knowledge before birth?
That is true.
But if, after having acquired, we have not forgotten that which we
acquired, then we must always have been born with knowledge, and shall
always continue to know as long as life lasts-for knowing is the
acquiring and retaining knowledge and not forgetting. Is not
forgetting, Simmias, just the losing of knowledge?
Quite true, Socrates.
But if the knowledge which we acquired before birth was lost by us
at birth, and afterwards by the use of the senses we recovered that
which we previously knew, will not that which we call learning be a
process of recovering our knowledge, and may not this be rightly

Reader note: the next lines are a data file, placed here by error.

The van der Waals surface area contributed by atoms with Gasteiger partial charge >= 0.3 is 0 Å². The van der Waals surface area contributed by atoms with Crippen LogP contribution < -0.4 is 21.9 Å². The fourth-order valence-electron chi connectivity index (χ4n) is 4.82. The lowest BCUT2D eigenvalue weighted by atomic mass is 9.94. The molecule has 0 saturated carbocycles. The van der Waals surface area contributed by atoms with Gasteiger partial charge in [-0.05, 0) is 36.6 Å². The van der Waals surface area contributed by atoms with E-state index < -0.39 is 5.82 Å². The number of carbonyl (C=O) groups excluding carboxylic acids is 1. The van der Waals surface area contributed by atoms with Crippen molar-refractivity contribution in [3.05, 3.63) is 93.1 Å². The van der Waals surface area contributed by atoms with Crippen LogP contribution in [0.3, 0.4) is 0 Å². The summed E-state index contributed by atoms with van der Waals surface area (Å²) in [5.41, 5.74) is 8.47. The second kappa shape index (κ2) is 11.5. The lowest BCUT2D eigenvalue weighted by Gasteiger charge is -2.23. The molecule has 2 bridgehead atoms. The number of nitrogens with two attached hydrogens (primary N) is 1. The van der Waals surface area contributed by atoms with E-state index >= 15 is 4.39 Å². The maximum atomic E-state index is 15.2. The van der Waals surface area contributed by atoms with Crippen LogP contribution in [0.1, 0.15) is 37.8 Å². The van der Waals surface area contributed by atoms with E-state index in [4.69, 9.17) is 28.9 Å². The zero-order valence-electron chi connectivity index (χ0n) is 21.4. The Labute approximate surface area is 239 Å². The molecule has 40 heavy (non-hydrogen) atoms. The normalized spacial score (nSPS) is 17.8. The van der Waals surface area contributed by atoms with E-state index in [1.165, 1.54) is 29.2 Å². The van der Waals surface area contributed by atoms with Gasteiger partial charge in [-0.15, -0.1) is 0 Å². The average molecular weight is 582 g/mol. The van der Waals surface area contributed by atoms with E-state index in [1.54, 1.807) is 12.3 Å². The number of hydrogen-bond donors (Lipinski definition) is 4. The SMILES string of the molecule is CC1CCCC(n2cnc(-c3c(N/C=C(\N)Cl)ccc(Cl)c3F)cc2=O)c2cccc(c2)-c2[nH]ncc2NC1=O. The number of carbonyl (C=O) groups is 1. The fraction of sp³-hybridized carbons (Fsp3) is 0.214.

termed recollection by us?
For this is clear, that when we perceived something, either by the
help of sight or hearing, or some other sense, there was no difficulty
in receiving from this a conception of some other thing like or unlike
which had been forgotten and which was associated with this; and
therefore, as I was saying, one of two alternatives follows: either we
had this knowledge at birth, and continued to know through life; or,
after birth, those who are said to learn only remember, and learning
is recollection only.
Yes, that is quite true, Socrates.
And which alternative, Simmias, do you prefer? Had we the
knowledge at our birth, or did we remember afterwards the things which
we knew previously to our birth?
I cannot decide at the moment.
At any rate you can decide whether he who has knowledge ought or
ought not to be able to give a reason for what he knows.
Certainly, he ought.
But do you think that every man is able to give a reason about these
very matters of which we are speaking?